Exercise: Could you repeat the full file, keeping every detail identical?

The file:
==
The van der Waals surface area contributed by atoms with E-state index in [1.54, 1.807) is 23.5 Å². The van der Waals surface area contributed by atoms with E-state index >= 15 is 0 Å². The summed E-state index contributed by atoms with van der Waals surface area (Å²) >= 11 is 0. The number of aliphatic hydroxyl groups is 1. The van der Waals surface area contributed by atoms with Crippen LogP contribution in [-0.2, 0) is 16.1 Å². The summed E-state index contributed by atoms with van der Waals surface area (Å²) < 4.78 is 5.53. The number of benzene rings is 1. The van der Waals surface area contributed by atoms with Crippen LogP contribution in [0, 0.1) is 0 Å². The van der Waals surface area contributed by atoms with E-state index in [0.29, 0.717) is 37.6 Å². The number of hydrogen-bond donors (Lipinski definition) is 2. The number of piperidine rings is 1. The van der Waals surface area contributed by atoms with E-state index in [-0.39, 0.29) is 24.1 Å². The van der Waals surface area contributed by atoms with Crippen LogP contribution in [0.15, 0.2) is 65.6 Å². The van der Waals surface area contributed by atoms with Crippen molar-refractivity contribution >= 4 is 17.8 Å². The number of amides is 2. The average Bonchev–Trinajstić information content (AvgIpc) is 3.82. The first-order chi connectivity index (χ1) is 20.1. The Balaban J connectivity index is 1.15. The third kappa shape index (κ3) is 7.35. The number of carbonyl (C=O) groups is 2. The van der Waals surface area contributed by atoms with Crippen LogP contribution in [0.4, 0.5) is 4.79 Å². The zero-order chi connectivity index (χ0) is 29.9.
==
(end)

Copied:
The van der Waals surface area contributed by atoms with E-state index in [1.54, 1.807) is 23.5 Å². The van der Waals surface area contributed by atoms with E-state index >= 15 is 0 Å². The summed E-state index contributed by atoms with van der Waals surface area (Å²) >= 11 is 0. The number of aliphatic hydroxyl groups is 1. The van der Waals surface area contributed by atoms with Crippen LogP contribution in [-0.2, 0) is 16.1 Å². The summed E-state index contributed by atoms with van der Waals surface area (Å²) < 4.78 is 5.53. The number of benzene rings is 1. The van der Waals surface area contributed by atoms with Crippen LogP contribution in [0, 0.1) is 0 Å². The van der Waals surface area contributed by atoms with E-state index in [0.29, 0.717) is 37.6 Å². The number of hydrogen-bond donors (Lipinski definition) is 2. The number of piperidine rings is 1. The van der Waals surface area contributed by atoms with E-state index in [-0.39, 0.29) is 24.1 Å². The van der Waals surface area contributed by atoms with Crippen LogP contribution in [0.15, 0.2) is 65.6 Å². The van der Waals surface area contributed by atoms with Crippen molar-refractivity contribution >= 4 is 17.8 Å². The number of amides is 2. The average Bonchev–Trinajstić information content (AvgIpc) is 3.82. The first-order chi connectivity index (χ1) is 20.1. The Balaban J connectivity index is 1.15. The third kappa shape index (κ3) is 7.35. The number of carbonyl (C=O) groups is 2. The van der Waals surface area contributed by atoms with Crippen LogP contribution in [0.4, 0.5) is 4.79 Å². The zero-order chi connectivity index (χ0) is 29.9.